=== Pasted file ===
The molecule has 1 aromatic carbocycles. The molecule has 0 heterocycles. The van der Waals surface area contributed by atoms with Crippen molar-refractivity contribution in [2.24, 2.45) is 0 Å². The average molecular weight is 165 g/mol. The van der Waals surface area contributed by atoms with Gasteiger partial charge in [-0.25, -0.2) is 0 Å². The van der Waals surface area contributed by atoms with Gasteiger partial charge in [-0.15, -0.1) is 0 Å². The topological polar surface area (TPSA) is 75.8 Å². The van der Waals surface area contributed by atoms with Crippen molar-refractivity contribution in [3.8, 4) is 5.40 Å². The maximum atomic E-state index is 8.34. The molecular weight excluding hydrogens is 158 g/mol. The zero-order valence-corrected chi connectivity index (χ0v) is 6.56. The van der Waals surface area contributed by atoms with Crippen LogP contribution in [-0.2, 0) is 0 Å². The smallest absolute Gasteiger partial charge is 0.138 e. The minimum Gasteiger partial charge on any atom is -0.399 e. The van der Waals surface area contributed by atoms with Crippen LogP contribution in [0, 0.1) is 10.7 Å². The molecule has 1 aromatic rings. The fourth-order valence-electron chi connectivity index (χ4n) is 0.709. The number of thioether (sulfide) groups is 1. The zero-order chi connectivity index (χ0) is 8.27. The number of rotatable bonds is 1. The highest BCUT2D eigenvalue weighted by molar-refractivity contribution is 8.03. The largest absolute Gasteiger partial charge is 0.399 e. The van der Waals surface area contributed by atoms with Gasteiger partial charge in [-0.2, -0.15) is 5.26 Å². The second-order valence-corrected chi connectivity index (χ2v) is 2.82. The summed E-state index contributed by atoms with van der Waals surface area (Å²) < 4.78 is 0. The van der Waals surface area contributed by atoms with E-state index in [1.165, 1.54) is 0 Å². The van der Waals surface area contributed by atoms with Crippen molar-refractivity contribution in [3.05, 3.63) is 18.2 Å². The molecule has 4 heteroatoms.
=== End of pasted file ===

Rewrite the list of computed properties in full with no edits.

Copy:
The molecule has 1 aromatic carbocycles. The molecule has 0 heterocycles. The van der Waals surface area contributed by atoms with Crippen molar-refractivity contribution in [2.24, 2.45) is 0 Å². The average molecular weight is 165 g/mol. The van der Waals surface area contributed by atoms with Gasteiger partial charge in [-0.25, -0.2) is 0 Å². The van der Waals surface area contributed by atoms with Gasteiger partial charge in [-0.15, -0.1) is 0 Å². The topological polar surface area (TPSA) is 75.8 Å². The van der Waals surface area contributed by atoms with Crippen molar-refractivity contribution in [3.8, 4) is 5.40 Å². The maximum atomic E-state index is 8.34. The molecular weight excluding hydrogens is 158 g/mol. The zero-order valence-corrected chi connectivity index (χ0v) is 6.56. The van der Waals surface area contributed by atoms with Crippen LogP contribution in [-0.2, 0) is 0 Å². The smallest absolute Gasteiger partial charge is 0.138 e. The minimum Gasteiger partial charge on any atom is -0.399 e. The van der Waals surface area contributed by atoms with Crippen LogP contribution in [0, 0.1) is 10.7 Å². The molecule has 1 aromatic rings. The fourth-order valence-electron chi connectivity index (χ4n) is 0.709. The number of thioether (sulfide) groups is 1. The zero-order chi connectivity index (χ0) is 8.27. The number of rotatable bonds is 1. The highest BCUT2D eigenvalue weighted by molar-refractivity contribution is 8.03. The largest absolute Gasteiger partial charge is 0.399 e. The van der Waals surface area contributed by atoms with Gasteiger partial charge in [-0.2, -0.15) is 5.26 Å². The second-order valence-corrected chi connectivity index (χ2v) is 2.82. The summed E-state index contributed by atoms with van der Waals surface area (Å²) < 4.78 is 0. The van der Waals surface area contributed by atoms with E-state index in [1.165, 1.54) is 0 Å². The van der Waals surface area contributed by atoms with Crippen molar-refractivity contribution in [3.05, 3.63) is 18.2 Å². The molecule has 4 heteroatoms.